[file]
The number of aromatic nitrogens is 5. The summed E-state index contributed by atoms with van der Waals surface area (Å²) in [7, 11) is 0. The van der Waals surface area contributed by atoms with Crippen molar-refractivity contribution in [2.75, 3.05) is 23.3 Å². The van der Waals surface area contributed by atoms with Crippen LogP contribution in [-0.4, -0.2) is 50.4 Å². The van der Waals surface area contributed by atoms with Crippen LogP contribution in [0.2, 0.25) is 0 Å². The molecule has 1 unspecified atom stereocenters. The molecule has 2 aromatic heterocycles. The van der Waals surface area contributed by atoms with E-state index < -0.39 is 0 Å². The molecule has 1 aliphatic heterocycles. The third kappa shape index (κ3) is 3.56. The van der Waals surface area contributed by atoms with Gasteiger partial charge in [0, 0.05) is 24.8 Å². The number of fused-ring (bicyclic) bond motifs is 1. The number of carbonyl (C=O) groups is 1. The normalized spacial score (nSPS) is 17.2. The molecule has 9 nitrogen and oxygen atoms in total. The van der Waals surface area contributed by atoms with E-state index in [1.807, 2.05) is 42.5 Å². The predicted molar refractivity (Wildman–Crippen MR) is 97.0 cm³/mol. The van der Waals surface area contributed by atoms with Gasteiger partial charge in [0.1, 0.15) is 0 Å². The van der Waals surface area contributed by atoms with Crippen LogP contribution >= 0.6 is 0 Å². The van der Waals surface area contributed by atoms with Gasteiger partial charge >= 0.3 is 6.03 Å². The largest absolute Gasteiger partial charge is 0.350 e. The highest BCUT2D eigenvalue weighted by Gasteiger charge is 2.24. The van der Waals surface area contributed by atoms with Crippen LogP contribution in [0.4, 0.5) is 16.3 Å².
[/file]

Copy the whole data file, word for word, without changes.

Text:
The number of aromatic nitrogens is 5. The summed E-state index contributed by atoms with van der Waals surface area (Å²) in [7, 11) is 0. The van der Waals surface area contributed by atoms with Crippen molar-refractivity contribution in [2.75, 3.05) is 23.3 Å². The van der Waals surface area contributed by atoms with Crippen LogP contribution in [-0.4, -0.2) is 50.4 Å². The van der Waals surface area contributed by atoms with Crippen LogP contribution in [0.2, 0.25) is 0 Å². The molecule has 1 unspecified atom stereocenters. The molecule has 2 aromatic heterocycles. The van der Waals surface area contributed by atoms with E-state index < -0.39 is 0 Å². The molecule has 1 aliphatic heterocycles. The third kappa shape index (κ3) is 3.56. The van der Waals surface area contributed by atoms with Gasteiger partial charge in [0, 0.05) is 24.8 Å². The number of fused-ring (bicyclic) bond motifs is 1. The number of carbonyl (C=O) groups is 1. The normalized spacial score (nSPS) is 17.2. The molecule has 9 nitrogen and oxygen atoms in total. The van der Waals surface area contributed by atoms with E-state index in [1.807, 2.05) is 42.5 Å². The predicted molar refractivity (Wildman–Crippen MR) is 97.0 cm³/mol. The van der Waals surface area contributed by atoms with Gasteiger partial charge in [0.1, 0.15) is 0 Å². The van der Waals surface area contributed by atoms with Crippen LogP contribution >= 0.6 is 0 Å². The van der Waals surface area contributed by atoms with Gasteiger partial charge >= 0.3 is 6.03 Å². The largest absolute Gasteiger partial charge is 0.350 e. The highest BCUT2D eigenvalue weighted by Gasteiger charge is 2.24. The van der Waals surface area contributed by atoms with Crippen LogP contribution in [0.4, 0.5) is 16.3 Å².